Health offering new track on the Master's degree programme in Nursing
In September 2019, a new track will begin in Advanced Practice Nursing on the Master's degree programme in Nursing. The track will prepare the nurses to create coherence in the treatment of patients suffering from multimorbity, among other things.
The Department of Public Health has established a new track in Advanced Practice Nursing which will train nurses to navigate in complex organisations and to deal with patients who have complex health problems.
Almost 1.2 million Danes suffer from at least two chronic diseases, and that number is increasing. For patients with what is known as multimorbity, prevention, treatment and rehabilitation are often transsectoral and spread across several medical specialities.
At the same time, length of stay in hospitals is becoming shorter and shorter, so an ever-increasing proportion of the work involving patients and others now generally lies with the municipalities. This has created challenges for a highly specialised healthcare sector, for the municipalities and not least for the patients themselves, because the healthcare system's organisational structures do not always fit their diseases. The transitions between e.g. general practitioner, hospital and municipal healthcare services are also vulnerable, so that patients risk falling between the cracks in the system. The municipalities, regions and the government therefore have a lot of focus on creating a relevant and coherent healthcare service.
"We’ve followed the challenges for some time, and there is a great need for professional development of the municipal nursing. We have therefore designed and prepared the study programme in collaboration with eight municipalities and the Danish Nurses' Organization," says Charlotte Ringsted, vice-dean for education at Health.
Similar educational programmes are already in place in several countries including Norway, Netherlands, Canada and the United States, under the title of Advanced Practice Nursing (APN nurses).
A new type of nurse
The new track will differ from the existing Master's degree programme in Nursing in several ways.
"The programme is directed towards working in the local healthcare service and will also be more clinically focused and narrower in scope than the current Master's degree programme in Nursing. This means that students will e.g. have more teaching about disease symptoms, so they can better assess patients and others with complex health problems. There will also be more focus on the organisation of the healthcare system, so they can coordinate and help to develop new pathways," says Kirsten Beedholm, who is director of studies for the Master's degree programme at the Department of Public Health.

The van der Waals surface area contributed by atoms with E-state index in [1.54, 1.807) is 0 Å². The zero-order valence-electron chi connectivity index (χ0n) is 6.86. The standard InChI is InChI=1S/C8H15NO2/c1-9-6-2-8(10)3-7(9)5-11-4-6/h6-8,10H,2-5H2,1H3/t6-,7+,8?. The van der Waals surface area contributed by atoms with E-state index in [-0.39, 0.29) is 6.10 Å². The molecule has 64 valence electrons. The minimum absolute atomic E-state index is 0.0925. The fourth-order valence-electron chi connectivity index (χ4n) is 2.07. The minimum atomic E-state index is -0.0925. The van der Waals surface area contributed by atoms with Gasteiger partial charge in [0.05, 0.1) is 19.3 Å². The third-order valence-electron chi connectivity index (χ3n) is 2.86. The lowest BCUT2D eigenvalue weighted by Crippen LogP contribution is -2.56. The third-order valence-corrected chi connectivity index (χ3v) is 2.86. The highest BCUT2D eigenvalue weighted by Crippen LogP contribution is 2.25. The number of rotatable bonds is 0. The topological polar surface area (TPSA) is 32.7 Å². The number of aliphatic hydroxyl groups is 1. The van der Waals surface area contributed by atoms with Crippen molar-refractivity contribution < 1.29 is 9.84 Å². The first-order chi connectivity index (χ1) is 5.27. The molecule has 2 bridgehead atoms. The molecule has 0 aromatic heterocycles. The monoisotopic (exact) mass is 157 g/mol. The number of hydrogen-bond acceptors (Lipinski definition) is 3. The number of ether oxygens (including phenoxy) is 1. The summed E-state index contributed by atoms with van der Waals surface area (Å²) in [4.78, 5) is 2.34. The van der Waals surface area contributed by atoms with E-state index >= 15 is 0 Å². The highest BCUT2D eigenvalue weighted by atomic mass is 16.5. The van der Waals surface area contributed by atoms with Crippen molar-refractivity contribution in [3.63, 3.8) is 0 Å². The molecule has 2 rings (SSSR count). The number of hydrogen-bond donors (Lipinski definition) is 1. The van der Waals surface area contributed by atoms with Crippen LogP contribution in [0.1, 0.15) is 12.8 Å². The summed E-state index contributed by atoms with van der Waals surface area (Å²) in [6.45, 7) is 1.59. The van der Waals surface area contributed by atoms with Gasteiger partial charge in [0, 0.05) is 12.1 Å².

After graduation, the nurses will help to prevent unnecessary readmissions, as these are a major issue in the healthcare sector. This work must take place in close cooperation with hospitals and general practitioners, among others, and the nurses' tasks will fall under the auspices of the applicable rules in the Danish Authorisation Act.
The programme can be taken while working
The academic regulations for the new Master's degree track have just fallen into place, meaning that it is now open for applications from interested nurses. A total of thirty students will be enrolled in Aarhus with another thirty enrolled in Emdrup. Commencement of studies will take place in September 2019. The Master's degree programme in Nursing will thus increase in size and will enrol 150 students each year. At the same time, the current Master's degree programme is being converted to a track called the Nursing science track.
Both tracks are two-year full-time Master’s degrees. But as a new initiative, they can now also be taken as four-year Master's degree programmes for working professionals, where the students work as nurses at the same time as studying.
The deadline for applications for both tracks of the Master's degree programme in Nursing is 1 March 2019.